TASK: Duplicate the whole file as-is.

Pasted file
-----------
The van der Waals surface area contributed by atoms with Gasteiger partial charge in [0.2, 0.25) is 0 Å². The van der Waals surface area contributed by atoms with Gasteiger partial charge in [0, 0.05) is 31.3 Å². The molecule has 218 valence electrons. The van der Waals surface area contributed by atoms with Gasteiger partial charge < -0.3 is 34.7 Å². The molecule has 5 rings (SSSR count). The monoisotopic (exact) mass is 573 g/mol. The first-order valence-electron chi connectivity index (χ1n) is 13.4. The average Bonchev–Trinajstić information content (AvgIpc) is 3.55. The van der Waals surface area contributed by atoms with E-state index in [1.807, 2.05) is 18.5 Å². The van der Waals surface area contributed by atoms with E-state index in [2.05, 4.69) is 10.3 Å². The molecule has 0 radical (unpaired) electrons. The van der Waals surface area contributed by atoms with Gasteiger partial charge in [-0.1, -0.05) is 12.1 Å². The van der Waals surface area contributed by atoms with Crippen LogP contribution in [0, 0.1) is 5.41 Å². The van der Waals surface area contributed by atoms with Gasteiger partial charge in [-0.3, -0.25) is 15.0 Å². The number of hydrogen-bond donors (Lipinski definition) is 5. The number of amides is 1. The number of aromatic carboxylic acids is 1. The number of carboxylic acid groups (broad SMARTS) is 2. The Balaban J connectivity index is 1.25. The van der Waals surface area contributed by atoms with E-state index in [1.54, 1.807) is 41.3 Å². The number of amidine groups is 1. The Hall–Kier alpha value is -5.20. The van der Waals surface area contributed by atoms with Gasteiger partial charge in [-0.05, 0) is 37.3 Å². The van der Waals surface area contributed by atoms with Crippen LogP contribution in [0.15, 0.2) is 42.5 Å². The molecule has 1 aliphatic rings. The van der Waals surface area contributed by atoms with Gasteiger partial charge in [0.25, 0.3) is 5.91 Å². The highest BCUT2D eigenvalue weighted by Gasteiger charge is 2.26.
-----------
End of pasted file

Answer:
The van der Waals surface area contributed by atoms with Gasteiger partial charge in [0.2, 0.25) is 0 Å². The van der Waals surface area contributed by atoms with Gasteiger partial charge in [0, 0.05) is 31.3 Å². The molecule has 218 valence electrons. The van der Waals surface area contributed by atoms with Gasteiger partial charge < -0.3 is 34.7 Å². The molecule has 5 rings (SSSR count). The monoisotopic (exact) mass is 573 g/mol. The first-order valence-electron chi connectivity index (χ1n) is 13.4. The average Bonchev–Trinajstić information content (AvgIpc) is 3.55. The van der Waals surface area contributed by atoms with E-state index in [1.807, 2.05) is 18.5 Å². The van der Waals surface area contributed by atoms with E-state index in [2.05, 4.69) is 10.3 Å². The molecule has 0 radical (unpaired) electrons. The van der Waals surface area contributed by atoms with Gasteiger partial charge in [-0.1, -0.05) is 12.1 Å². The van der Waals surface area contributed by atoms with Crippen LogP contribution in [0, 0.1) is 5.41 Å². The van der Waals surface area contributed by atoms with Gasteiger partial charge in [-0.3, -0.25) is 15.0 Å². The number of hydrogen-bond donors (Lipinski definition) is 5. The number of amides is 1. The number of aromatic carboxylic acids is 1. The number of carboxylic acid groups (broad SMARTS) is 2. The Balaban J connectivity index is 1.25. The van der Waals surface area contributed by atoms with E-state index in [1.54, 1.807) is 41.3 Å². The number of amidine groups is 1. The Hall–Kier alpha value is -5.20. The van der Waals surface area contributed by atoms with Gasteiger partial charge in [-0.05, 0) is 37.3 Å². The van der Waals surface area contributed by atoms with Crippen LogP contribution in [0.15, 0.2) is 42.5 Å². The molecule has 1 aliphatic rings. The van der Waals surface area contributed by atoms with Gasteiger partial charge in [0.25, 0.3) is 5.91 Å². The highest BCUT2D eigenvalue weighted by Gasteiger charge is 2.26.